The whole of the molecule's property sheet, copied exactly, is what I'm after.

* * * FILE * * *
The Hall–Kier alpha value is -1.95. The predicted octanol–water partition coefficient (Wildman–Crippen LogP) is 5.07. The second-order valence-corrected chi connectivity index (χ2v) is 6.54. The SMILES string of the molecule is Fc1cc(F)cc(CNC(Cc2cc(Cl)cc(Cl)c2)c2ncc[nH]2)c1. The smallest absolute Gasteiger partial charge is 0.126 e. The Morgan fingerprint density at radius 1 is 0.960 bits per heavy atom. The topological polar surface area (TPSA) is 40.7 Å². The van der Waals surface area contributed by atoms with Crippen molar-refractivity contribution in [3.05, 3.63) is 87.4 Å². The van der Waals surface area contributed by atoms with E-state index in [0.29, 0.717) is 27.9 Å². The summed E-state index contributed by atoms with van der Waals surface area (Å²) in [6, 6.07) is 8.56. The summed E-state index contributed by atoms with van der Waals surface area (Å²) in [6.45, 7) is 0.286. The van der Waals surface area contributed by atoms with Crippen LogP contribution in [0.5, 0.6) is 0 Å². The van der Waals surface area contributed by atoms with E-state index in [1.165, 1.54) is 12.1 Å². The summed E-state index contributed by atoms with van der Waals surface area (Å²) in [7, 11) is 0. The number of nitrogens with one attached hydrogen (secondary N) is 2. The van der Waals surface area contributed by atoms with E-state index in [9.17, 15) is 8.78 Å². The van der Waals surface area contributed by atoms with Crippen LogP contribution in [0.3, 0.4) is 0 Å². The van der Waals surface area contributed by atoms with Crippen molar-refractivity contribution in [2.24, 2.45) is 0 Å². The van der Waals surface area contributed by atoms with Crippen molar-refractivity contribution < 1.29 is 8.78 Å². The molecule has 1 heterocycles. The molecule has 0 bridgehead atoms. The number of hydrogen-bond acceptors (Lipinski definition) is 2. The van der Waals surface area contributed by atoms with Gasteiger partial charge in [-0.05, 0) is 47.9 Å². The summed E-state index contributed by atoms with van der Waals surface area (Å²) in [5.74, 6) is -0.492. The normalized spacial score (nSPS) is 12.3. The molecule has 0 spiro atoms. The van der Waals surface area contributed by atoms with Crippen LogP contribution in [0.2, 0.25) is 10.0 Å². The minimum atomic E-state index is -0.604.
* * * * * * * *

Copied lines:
The Hall–Kier alpha value is -1.95. The predicted octanol–water partition coefficient (Wildman–Crippen LogP) is 5.07. The second-order valence-corrected chi connectivity index (χ2v) is 6.54. The SMILES string of the molecule is Fc1cc(F)cc(CNC(Cc2cc(Cl)cc(Cl)c2)c2ncc[nH]2)c1. The smallest absolute Gasteiger partial charge is 0.126 e. The Morgan fingerprint density at radius 1 is 0.960 bits per heavy atom. The topological polar surface area (TPSA) is 40.7 Å². The van der Waals surface area contributed by atoms with Crippen molar-refractivity contribution in [3.05, 3.63) is 87.4 Å². The van der Waals surface area contributed by atoms with E-state index in [0.29, 0.717) is 27.9 Å². The summed E-state index contributed by atoms with van der Waals surface area (Å²) in [6, 6.07) is 8.56. The summed E-state index contributed by atoms with van der Waals surface area (Å²) in [6.45, 7) is 0.286. The van der Waals surface area contributed by atoms with Crippen LogP contribution in [0.5, 0.6) is 0 Å². The van der Waals surface area contributed by atoms with E-state index in [1.165, 1.54) is 12.1 Å². The summed E-state index contributed by atoms with van der Waals surface area (Å²) in [7, 11) is 0. The number of nitrogens with one attached hydrogen (secondary N) is 2. The van der Waals surface area contributed by atoms with E-state index in [9.17, 15) is 8.78 Å². The van der Waals surface area contributed by atoms with Crippen LogP contribution in [0.3, 0.4) is 0 Å². The van der Waals surface area contributed by atoms with Crippen molar-refractivity contribution in [2.24, 2.45) is 0 Å². The van der Waals surface area contributed by atoms with Crippen molar-refractivity contribution < 1.29 is 8.78 Å². The molecule has 1 heterocycles. The molecule has 0 bridgehead atoms. The number of hydrogen-bond acceptors (Lipinski definition) is 2. The van der Waals surface area contributed by atoms with Gasteiger partial charge in [-0.05, 0) is 47.9 Å². The summed E-state index contributed by atoms with van der Waals surface area (Å²) in [5.74, 6) is -0.492. The normalized spacial score (nSPS) is 12.3. The molecule has 0 spiro atoms. The van der Waals surface area contributed by atoms with Crippen LogP contribution in [0.2, 0.25) is 10.0 Å². The minimum atomic E-state index is -0.604.